I first read On Writing five years ago as I was working on the manuscript for my children’s book. I loved it. I read On Writing again last week as I was gathering inspiration for an article on creativity. I loved it.
If you want to be a writer, read this book. If you want to be a creative and live the creative life, read this book. Or, if you just want to be authentically you and courageously bring your best self to the world, read this book.
What I love about greatness—human greatness—is that it manifests in the most unexpected places. King is not a literary icon—his work is not taken seriously in elite circles. And he’ll never win a Nobel or any other coveted, shiny literary thing. He’s King—the people’s writer. And, man, are we blessed by that.
Stephen King gives us a gift like no other—the perverse joy of sleepless, terror-filled nights (Hello! Can you say, The Shining?!) and the thrill of Big Screen storytelling, whether consumed in book or film form. Carrie. Misery. The Shawshank Redemption. The Shining. Children of the Corn. The Green Mile—King’s stories are varied and plenty. They make an indelible mark. On Writing does too, but for wholly different reasons.
On Writing fundamentally shifted my perception of King. After I read it the first time, he was no longer a creepy, offbeat horror writer but a remarkable, insightful man. As the name implies, On Writing, is a memoir that takes us from King’s childhood when he discovered his love of writing through the development of his career and, finally, to the terrifying accident in 1999 that almost took his life.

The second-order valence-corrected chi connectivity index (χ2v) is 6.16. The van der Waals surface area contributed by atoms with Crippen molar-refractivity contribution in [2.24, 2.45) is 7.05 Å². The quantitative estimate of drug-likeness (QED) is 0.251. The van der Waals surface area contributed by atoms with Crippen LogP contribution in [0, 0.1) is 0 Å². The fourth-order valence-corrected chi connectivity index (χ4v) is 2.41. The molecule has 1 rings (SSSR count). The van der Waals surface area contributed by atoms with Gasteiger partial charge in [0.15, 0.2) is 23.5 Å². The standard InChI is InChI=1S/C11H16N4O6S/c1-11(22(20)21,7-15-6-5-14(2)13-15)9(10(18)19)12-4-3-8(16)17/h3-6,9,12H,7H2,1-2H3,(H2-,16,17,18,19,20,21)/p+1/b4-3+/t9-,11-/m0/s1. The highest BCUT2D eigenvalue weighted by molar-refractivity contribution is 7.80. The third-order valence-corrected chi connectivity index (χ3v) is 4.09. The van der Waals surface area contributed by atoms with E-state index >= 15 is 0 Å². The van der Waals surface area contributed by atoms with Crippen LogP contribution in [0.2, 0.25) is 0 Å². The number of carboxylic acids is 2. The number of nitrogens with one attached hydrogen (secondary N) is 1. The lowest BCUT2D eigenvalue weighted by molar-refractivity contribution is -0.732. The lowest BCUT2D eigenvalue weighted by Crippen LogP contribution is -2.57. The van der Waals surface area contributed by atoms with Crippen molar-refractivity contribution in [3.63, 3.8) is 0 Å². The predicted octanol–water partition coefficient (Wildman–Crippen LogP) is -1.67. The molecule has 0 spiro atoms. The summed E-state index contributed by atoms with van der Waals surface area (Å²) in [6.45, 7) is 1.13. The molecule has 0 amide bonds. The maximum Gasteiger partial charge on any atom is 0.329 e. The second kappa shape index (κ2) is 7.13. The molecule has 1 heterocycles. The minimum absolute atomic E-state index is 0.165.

What I love most about this book, and King’s writing is his no BS insights about writing, creativity and the creative life. King is “real peeps” who calls a spade a spade, offers advice but doesn’t care if you take it and is, importantly, absent of the ego—the tedious “puffery”—we see in so many literary figures. King is refreshing and real—the kind of guy you’d want to hang out with over a pint or a game of poker. (I don’t do either—but I might with King!)
There’s so many tiny pearls of wisdom in this book, I can’t help but share a few of my favorites:
“Stopping a piece of work just because it’s hard, either emotionally or imaginatively, is a bad idea. Sometimes you have to go on when you don’t feel like it, and sometimes you’re doing good work when it feels like all you’re managing is to shovel shit from a sitting position.”
“Talent renders the whole idea of rehearsal meaningless; when you find something at which you are talented, you do it (whatever it is) until your fingers bleed or your eyes are ready to fall out of your head. Even when no one is listening (or reading, or watching), every outing is a bravura performance because you as the creator are happy.”
“Here comes the big question: What are you going to write about? (or create?) And the equally big answer: Anything you damn well want. Anything at all… as long as you tell the truth.”
On Writing is a special book, coming straight from the gut of a special man. I guarantee you’ll never look at the man or his work the same again. More importantly, you’ll never look at creating or creativity the same again. There’s no reason to be afraid of the climb or to become haughty and pretentious once you get there. The best work—our best work—comes from the craggy depths of our insides. And there’s nothing fancy or superior about that.